Dr. Conflict | Summer 2010

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Dear Dr. Conflict,

I am the executive director at a small but dynamic nonprofit. Two months ago, my board informed me that it would launch a search for my replacement. Our organization has been through a rough couple of years after the previous administration left and created a severe budget deficit of nearly 20 percent of the total.

After I recognized the need for new skills on the board that some members lacked, I recruited local business people, who in turn recruited additional members. Unfortunately, for this group, micromanagement has been the rule of thumb over the past 18 months. The mostly absent board leader does not advocate a teamwork ethic and has undermined my authority with board members and staff.

It is now commonly acceptable for board members to have conversations with staff about other staff members, about department heads, and about me. Unfortunately, a few staff members are quite comfortable with this arrangement and often exploit it. At this point, I have little authority with staff.

I have sent out my résumé but have not received solid feedback. I do not want to leave this organization because I still believe in its mission and am proud of my contribution to turning things around. But I fear that too much dysfunctional behavior has made it very difficult for me to successfully fill a different position in the organization.

Woe Is Me

Dear Woe Is Me,

To be frank, there may be very little you can do now. You regrettably missed several chances to “nip it in the bud,” as Barney Fife used to say. That’s because you forgot a fundamental law of nature and leadership.

Although there is debate about the origin of the concept—some say it was the philosopher Parmenides, others attribute it to Aristotle—you got into this mess because nature abhors a vacuum. Remember that eighth-grade science experiment in which a teacher put a dab of shaving cream into a vacuum jar and then pumped out the air? How the shaving cream grew into a massive blob and filled the empty space? And how the blob dissipated when the air was let back in?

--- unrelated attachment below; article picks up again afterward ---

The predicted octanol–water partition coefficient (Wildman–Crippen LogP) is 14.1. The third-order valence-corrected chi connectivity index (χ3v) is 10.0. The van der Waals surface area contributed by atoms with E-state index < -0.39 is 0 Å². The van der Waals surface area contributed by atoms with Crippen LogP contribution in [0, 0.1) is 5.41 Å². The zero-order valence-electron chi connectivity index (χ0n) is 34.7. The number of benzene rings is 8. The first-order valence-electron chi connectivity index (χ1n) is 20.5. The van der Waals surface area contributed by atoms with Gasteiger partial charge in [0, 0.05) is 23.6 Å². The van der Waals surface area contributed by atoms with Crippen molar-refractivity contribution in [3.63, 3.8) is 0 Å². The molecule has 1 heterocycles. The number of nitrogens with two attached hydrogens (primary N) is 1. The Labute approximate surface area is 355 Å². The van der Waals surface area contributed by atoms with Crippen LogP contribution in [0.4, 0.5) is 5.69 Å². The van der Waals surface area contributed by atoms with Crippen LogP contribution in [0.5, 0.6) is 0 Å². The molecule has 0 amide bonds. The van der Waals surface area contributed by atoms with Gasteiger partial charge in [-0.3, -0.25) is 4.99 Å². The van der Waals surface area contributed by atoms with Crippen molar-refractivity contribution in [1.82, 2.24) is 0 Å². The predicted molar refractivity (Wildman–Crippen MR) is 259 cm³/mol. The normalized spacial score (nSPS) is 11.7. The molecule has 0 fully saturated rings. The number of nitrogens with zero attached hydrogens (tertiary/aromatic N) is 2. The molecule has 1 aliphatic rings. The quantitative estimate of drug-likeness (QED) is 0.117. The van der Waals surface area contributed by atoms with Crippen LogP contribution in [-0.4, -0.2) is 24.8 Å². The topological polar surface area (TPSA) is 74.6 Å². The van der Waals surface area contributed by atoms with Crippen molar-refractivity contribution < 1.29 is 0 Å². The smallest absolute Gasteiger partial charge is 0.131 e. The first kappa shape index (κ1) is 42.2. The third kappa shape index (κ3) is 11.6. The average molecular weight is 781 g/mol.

Now imagine you’re inside that jar. Instead of shaving cream, there are micromanaging, chain-of-command-breaking board members. The more you avoid them, the more they expand their influence until you are obliterated. Do you get the picture? Your avoidance created the blob that ate your nonprofit and your job. In other words, human nature abhors a vacuum.

If there’s a vacuum in the leadership of a nonprofit, especially when a major problem arises, an executive director must act quickly or someone else will. That someone might be a board member, a staff member, a funder, or even the press. But trust Dr. Conflict: someone always fills a vacuum.

Some may think that leading by example—walking your talk—is enough to stop bad behavior. “If my board members and employees see that I respect the chain of command, they’ll do it too,” the thinking goes. But this greeting-card leadership doesn’t deliver and certainly doesn’t fill the vacuum. When you see something major go wrong in your agency, you have to take action. Walking the talk of good behavior is fine, but to be truly effective and fill the vacuum, you must also actively oppose bad behavior.